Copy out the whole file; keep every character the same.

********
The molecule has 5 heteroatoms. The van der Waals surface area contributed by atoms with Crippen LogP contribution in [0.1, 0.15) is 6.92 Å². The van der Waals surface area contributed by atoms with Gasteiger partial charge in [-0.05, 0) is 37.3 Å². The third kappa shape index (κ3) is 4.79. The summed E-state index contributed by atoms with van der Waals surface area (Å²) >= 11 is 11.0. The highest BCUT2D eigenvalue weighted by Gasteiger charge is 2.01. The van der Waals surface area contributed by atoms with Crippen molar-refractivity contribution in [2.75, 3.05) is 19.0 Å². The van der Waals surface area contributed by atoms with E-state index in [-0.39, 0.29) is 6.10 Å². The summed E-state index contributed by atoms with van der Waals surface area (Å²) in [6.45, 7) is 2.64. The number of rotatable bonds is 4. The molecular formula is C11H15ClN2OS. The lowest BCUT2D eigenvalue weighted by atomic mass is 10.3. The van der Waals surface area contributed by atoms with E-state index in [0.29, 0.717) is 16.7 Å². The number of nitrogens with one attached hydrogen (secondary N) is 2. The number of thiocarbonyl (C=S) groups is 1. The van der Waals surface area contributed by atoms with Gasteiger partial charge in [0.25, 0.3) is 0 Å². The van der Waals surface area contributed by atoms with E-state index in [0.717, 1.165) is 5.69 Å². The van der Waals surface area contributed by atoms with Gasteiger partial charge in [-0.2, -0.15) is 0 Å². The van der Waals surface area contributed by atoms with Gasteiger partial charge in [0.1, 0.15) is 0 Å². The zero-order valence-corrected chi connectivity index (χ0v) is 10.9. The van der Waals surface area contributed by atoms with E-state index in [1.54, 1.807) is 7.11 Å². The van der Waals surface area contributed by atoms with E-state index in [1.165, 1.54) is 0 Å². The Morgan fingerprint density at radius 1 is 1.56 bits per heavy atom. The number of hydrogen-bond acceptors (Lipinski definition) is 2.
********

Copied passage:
The molecule has 5 heteroatoms. The van der Waals surface area contributed by atoms with Crippen LogP contribution in [0.1, 0.15) is 6.92 Å². The van der Waals surface area contributed by atoms with Gasteiger partial charge in [-0.05, 0) is 37.3 Å². The third kappa shape index (κ3) is 4.79. The summed E-state index contributed by atoms with van der Waals surface area (Å²) >= 11 is 11.0. The highest BCUT2D eigenvalue weighted by Gasteiger charge is 2.01. The van der Waals surface area contributed by atoms with Crippen molar-refractivity contribution in [2.75, 3.05) is 19.0 Å². The van der Waals surface area contributed by atoms with E-state index in [-0.39, 0.29) is 6.10 Å². The summed E-state index contributed by atoms with van der Waals surface area (Å²) in [6.45, 7) is 2.64. The number of rotatable bonds is 4. The molecular formula is C11H15ClN2OS. The lowest BCUT2D eigenvalue weighted by atomic mass is 10.3. The van der Waals surface area contributed by atoms with E-state index in [0.29, 0.717) is 16.7 Å². The number of nitrogens with one attached hydrogen (secondary N) is 2. The number of thiocarbonyl (C=S) groups is 1. The van der Waals surface area contributed by atoms with Gasteiger partial charge in [0.25, 0.3) is 0 Å². The van der Waals surface area contributed by atoms with E-state index in [0.717, 1.165) is 5.69 Å². The van der Waals surface area contributed by atoms with Gasteiger partial charge in [-0.2, -0.15) is 0 Å². The van der Waals surface area contributed by atoms with Gasteiger partial charge in [0.1, 0.15) is 0 Å². The zero-order valence-corrected chi connectivity index (χ0v) is 10.9. The van der Waals surface area contributed by atoms with E-state index in [1.54, 1.807) is 7.11 Å². The van der Waals surface area contributed by atoms with E-state index in [1.165, 1.54) is 0 Å². The Morgan fingerprint density at radius 1 is 1.56 bits per heavy atom. The number of hydrogen-bond acceptors (Lipinski definition) is 2.